Al Gore joins famed Silicon Valley venture capital firm
SAN FRANCISCO |
SAN FRANCISCO (Reuters) - In a career marked by second acts, Al Gore, the former vice president of the United States and co-winner of the Nobel Peace Prize, is becoming a partner at Silicon Valley's most storied venture capital firm.
Kleiner Perkins Caufield & Byers said on Monday that Gore, a campaigner for action to slow global climate change, will join the Menlo Park, California-based venture capital firm as a partner focused on alternative energy investments.
The venture firm, which since 1972 has backed seminal computer start-ups ranging from Sun Microsystems to Compaq Computer to Amazon.com to Google Inc, has emerged in recent years as a leading funder of alternative energy companies.
Gore, 59, is joining the Kleiner board as part of a collaboration between his Generation Investment Management fund and Kleiner Perkins to fund so-called "green" business, technology and policies that address global climate change.
Other active or affiliated partners at Kleiner Perkins include legendary computer company backer John Doerr, alternative energy financier Vinod Khosla and former U.S. Secretary of State Colin Powell.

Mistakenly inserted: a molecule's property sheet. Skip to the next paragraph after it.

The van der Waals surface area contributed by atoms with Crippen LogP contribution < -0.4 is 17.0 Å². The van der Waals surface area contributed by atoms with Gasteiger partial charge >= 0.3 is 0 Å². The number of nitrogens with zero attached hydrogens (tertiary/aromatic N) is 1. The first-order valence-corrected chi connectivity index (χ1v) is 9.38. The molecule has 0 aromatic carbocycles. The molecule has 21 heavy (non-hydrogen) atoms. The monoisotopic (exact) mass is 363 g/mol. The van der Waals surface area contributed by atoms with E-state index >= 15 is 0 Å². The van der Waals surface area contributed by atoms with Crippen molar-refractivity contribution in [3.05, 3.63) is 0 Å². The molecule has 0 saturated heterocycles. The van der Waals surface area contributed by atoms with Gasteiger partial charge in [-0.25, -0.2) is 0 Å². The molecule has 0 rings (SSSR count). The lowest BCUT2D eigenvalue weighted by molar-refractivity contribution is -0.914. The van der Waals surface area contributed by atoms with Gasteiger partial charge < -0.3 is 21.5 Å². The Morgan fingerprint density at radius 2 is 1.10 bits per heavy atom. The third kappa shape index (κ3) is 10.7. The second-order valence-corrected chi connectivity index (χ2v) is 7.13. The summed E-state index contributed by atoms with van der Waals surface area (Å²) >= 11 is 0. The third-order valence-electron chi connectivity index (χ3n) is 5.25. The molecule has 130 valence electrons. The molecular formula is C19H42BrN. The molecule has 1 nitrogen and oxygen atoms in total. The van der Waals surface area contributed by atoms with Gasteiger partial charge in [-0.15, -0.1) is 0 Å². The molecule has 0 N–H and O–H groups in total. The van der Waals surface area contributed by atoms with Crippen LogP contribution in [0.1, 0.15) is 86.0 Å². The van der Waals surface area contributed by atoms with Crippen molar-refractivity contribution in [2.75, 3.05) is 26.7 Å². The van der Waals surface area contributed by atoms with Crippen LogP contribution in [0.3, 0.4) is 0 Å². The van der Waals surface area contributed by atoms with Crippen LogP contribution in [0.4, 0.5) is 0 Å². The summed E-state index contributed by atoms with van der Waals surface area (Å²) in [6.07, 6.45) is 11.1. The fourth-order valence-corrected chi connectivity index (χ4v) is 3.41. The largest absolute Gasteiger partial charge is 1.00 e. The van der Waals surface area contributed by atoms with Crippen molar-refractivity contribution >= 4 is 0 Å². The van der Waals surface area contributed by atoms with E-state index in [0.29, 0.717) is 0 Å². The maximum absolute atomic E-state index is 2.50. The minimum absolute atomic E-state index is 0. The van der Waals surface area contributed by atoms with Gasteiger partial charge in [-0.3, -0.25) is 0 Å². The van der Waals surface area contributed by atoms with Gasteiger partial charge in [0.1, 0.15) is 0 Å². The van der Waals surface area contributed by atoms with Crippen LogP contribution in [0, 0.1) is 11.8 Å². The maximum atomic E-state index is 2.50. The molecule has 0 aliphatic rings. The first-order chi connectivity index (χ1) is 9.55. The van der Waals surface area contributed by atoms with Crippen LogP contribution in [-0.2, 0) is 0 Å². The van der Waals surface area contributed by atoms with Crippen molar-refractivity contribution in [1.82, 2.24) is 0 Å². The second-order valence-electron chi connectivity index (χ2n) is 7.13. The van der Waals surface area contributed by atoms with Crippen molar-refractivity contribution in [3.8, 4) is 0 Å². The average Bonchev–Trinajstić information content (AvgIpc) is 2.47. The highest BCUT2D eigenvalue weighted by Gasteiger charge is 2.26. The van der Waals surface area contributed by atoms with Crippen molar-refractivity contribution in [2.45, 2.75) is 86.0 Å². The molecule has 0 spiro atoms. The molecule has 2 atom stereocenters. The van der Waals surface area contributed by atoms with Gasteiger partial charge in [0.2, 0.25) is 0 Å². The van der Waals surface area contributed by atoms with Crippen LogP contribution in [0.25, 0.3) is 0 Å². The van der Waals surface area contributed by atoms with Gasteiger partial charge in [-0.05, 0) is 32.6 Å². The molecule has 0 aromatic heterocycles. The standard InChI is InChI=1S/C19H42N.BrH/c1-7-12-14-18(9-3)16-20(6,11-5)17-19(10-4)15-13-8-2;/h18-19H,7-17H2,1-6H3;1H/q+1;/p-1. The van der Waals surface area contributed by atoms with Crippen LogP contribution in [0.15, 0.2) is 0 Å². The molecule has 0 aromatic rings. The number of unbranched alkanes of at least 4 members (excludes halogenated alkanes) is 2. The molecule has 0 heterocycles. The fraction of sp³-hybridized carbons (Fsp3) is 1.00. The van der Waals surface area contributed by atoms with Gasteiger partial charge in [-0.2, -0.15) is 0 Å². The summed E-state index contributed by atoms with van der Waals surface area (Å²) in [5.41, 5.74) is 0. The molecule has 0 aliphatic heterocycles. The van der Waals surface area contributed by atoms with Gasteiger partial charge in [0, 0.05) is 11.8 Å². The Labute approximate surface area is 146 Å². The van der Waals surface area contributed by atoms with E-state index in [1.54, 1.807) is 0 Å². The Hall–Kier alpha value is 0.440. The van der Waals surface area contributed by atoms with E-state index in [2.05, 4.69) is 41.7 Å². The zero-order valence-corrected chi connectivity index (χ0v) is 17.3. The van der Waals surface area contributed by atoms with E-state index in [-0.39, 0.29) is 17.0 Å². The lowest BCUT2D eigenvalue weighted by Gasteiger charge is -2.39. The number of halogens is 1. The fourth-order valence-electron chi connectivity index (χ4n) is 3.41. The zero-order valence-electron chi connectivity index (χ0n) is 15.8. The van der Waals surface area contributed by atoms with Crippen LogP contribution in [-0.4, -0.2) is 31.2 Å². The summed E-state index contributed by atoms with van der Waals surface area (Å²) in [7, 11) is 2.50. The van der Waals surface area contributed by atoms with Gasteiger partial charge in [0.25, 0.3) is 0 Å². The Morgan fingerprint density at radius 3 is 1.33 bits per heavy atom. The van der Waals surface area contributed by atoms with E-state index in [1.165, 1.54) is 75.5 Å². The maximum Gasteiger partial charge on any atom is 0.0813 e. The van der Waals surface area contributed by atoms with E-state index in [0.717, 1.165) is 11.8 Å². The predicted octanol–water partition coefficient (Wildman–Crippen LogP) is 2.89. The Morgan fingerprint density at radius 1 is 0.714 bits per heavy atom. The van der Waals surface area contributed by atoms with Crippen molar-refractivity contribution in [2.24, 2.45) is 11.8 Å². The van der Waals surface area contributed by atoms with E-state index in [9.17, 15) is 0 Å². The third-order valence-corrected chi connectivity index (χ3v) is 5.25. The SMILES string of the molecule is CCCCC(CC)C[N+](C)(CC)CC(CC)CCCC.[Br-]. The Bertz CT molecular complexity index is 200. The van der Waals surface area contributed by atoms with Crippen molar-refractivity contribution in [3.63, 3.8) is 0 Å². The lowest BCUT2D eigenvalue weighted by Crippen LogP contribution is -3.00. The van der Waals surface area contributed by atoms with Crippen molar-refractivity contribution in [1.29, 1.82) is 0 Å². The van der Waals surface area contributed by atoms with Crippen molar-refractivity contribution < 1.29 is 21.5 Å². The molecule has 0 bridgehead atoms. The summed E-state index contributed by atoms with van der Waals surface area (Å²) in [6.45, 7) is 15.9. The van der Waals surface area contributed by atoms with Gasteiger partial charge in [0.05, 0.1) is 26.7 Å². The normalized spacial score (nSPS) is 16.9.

Kleiner Perkins plans to co-locate their European operations at Generation's offices in London. In addition, Doerr, Silicon Valley's best-known venture capitalist and long a major backer of Gore's political and policy efforts, will join Generation's advisory board, the two organizations said.
Kleiner has historically focused on making investments in and around Silicon Valley. However, it recently expanded operations in China. And as it moves into energy investments, it has taken on a more global profile in its operations.
Generation and Kleiner will remain focused on separate activities, with Kleiner Perkins investing in start-ups and Generation continuing its previous focus on investing in publicly traded companies focused on alternative energy or agriculture.
Gore said that as part of the agreement between the two firms, 100 percent of his salary as a partner at Kleiner Perkins will be donated directly to the Alliance for Climate Protection -- the nonpartisan foundation he chairs.
As a member of the U.S. Congress for 25 years, Gore popularized the term "information superhighway" and was instrumental in providing funds for what later became the Internet. In the 1990s, his critics pilloried him for implying that he deserved credit as "the father of the Internet."
Since leaving government, Gore has played an active role in advising top Silicon Valley companies. He sits on the board of computer and phone maker Apple Inc and is a senior adviser to Internet services leader Google Inc.
(Editing by Adam Tanner and Maureen Bavdek)
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